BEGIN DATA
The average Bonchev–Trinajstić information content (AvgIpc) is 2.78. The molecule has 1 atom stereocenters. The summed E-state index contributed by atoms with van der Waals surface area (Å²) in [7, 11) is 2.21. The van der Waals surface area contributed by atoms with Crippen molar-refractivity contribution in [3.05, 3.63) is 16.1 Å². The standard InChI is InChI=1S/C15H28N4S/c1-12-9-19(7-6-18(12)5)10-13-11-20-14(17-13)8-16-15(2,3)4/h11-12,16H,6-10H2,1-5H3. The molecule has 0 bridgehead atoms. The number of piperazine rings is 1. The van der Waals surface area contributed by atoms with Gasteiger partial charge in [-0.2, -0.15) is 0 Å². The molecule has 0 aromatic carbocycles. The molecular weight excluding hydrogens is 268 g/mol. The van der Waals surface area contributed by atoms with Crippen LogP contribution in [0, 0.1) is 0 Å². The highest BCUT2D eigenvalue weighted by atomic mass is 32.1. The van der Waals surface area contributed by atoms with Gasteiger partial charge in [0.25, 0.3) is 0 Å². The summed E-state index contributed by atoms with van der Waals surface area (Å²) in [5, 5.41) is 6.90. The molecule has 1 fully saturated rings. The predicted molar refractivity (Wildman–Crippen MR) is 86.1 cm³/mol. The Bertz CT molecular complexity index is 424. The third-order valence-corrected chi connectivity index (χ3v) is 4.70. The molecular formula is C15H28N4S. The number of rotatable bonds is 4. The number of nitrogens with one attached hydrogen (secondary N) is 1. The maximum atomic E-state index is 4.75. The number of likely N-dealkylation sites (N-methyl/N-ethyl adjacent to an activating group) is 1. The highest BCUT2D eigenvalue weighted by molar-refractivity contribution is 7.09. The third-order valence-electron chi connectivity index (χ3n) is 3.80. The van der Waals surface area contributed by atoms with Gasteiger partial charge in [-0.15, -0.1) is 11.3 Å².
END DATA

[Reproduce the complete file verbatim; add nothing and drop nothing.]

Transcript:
The average Bonchev–Trinajstić information content (AvgIpc) is 2.78. The molecule has 1 atom stereocenters. The summed E-state index contributed by atoms with van der Waals surface area (Å²) in [7, 11) is 2.21. The van der Waals surface area contributed by atoms with Crippen molar-refractivity contribution in [3.05, 3.63) is 16.1 Å². The standard InChI is InChI=1S/C15H28N4S/c1-12-9-19(7-6-18(12)5)10-13-11-20-14(17-13)8-16-15(2,3)4/h11-12,16H,6-10H2,1-5H3. The molecule has 0 bridgehead atoms. The number of piperazine rings is 1. The van der Waals surface area contributed by atoms with Gasteiger partial charge in [-0.2, -0.15) is 0 Å². The molecule has 0 aromatic carbocycles. The molecular weight excluding hydrogens is 268 g/mol. The van der Waals surface area contributed by atoms with Crippen LogP contribution in [0, 0.1) is 0 Å². The highest BCUT2D eigenvalue weighted by atomic mass is 32.1. The van der Waals surface area contributed by atoms with Gasteiger partial charge in [0.25, 0.3) is 0 Å². The summed E-state index contributed by atoms with van der Waals surface area (Å²) in [5, 5.41) is 6.90. The molecule has 1 fully saturated rings. The predicted molar refractivity (Wildman–Crippen MR) is 86.1 cm³/mol. The Bertz CT molecular complexity index is 424. The third-order valence-corrected chi connectivity index (χ3v) is 4.70. The molecular formula is C15H28N4S. The number of rotatable bonds is 4. The number of nitrogens with one attached hydrogen (secondary N) is 1. The maximum atomic E-state index is 4.75. The number of likely N-dealkylation sites (N-methyl/N-ethyl adjacent to an activating group) is 1. The highest BCUT2D eigenvalue weighted by molar-refractivity contribution is 7.09. The third-order valence-electron chi connectivity index (χ3n) is 3.80. The van der Waals surface area contributed by atoms with Gasteiger partial charge in [-0.15, -0.1) is 11.3 Å².